The Hutchinson Ecumenical Ministerial Association is out as coordinators of prayer before Hutchinson City Council meetings, ending — for now — an ongoing controversy in the city over prayer and politics.
It started after council member Steve Cook questioned the need for the prayer after surveying other governmental bodies in the region. He was concerned that non-Christians weren’t invited by the Association to provide the prayer.
Last month, the council rejected the idea of replacing the prayer with a moment of silence. It had asked the Association, which provided pastors to the Council meetings on a rotating basis, to include non-Christians. The Association, however, affirmed that it’s a Christian organization.
Last night, the Council eliminated the role of the ministerial alliance unanimously, the Hutchinson Leader reports.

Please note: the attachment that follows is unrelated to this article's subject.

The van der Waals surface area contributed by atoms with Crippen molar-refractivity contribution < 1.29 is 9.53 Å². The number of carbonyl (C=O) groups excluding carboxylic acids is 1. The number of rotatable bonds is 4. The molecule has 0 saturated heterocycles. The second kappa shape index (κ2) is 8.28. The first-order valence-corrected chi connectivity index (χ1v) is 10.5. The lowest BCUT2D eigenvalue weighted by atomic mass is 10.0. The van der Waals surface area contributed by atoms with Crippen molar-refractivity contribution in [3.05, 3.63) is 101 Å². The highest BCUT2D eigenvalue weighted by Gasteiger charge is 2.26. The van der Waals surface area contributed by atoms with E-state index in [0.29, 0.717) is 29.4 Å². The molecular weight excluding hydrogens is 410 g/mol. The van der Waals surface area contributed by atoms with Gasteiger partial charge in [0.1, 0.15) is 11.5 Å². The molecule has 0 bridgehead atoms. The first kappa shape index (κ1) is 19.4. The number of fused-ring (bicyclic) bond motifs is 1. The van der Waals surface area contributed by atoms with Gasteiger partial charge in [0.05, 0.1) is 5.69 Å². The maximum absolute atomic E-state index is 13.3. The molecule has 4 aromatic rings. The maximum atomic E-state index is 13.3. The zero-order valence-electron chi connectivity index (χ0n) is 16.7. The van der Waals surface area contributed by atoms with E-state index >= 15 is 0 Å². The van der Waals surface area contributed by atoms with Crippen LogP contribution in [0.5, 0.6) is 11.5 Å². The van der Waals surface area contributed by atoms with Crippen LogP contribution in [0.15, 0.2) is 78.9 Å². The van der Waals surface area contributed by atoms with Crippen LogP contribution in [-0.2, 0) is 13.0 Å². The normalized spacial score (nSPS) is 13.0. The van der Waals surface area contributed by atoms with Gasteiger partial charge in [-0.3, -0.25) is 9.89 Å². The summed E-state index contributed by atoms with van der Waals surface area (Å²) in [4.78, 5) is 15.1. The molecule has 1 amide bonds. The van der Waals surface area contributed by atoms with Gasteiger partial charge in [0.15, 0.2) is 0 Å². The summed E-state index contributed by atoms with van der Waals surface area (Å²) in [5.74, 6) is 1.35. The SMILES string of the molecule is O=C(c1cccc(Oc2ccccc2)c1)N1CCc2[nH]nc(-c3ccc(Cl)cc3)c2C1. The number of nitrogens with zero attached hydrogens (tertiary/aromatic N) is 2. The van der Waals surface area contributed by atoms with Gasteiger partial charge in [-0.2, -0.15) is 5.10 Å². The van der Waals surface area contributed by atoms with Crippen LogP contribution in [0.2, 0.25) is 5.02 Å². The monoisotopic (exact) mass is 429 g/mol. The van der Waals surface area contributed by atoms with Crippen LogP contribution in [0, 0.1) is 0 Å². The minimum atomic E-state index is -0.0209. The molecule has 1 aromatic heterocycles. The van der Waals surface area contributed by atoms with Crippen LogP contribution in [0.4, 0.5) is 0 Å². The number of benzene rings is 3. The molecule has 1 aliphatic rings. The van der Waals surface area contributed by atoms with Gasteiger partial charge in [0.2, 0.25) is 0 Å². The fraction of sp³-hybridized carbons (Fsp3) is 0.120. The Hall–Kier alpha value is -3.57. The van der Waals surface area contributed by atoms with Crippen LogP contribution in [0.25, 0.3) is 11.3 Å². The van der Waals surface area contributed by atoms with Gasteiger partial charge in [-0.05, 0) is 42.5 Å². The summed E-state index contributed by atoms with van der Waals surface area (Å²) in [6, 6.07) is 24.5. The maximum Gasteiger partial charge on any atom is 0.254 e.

The new policy does not end prayer before council meetings. It puts forth guidelines for the process of selecting and scheduling speakers to give the invocation, as well as guidelines for the speakers themselves.
Some of those guidelines include a three-minute limit for the invocation and participation is optional. And while the invocations do not need to be nonsectarian, speakers must not proselytize or promote any doctrine, faith, belief or dogma, and cannot disparage the views of others.
Violation of this policy may disqualify the speaker from giving future invocations.
The policy also states that a database of religious organizations within the city will be created, and city staff will send those organizations invitations to give the prayer. Respondents will be scheduled on a first-come, first-served or other random basis to deliver the invocations. Each speaker and organization is limited to giving the invocation twice per year.
The new policy ends a 52-year relationship between the City Council and the Christian ministerial organization.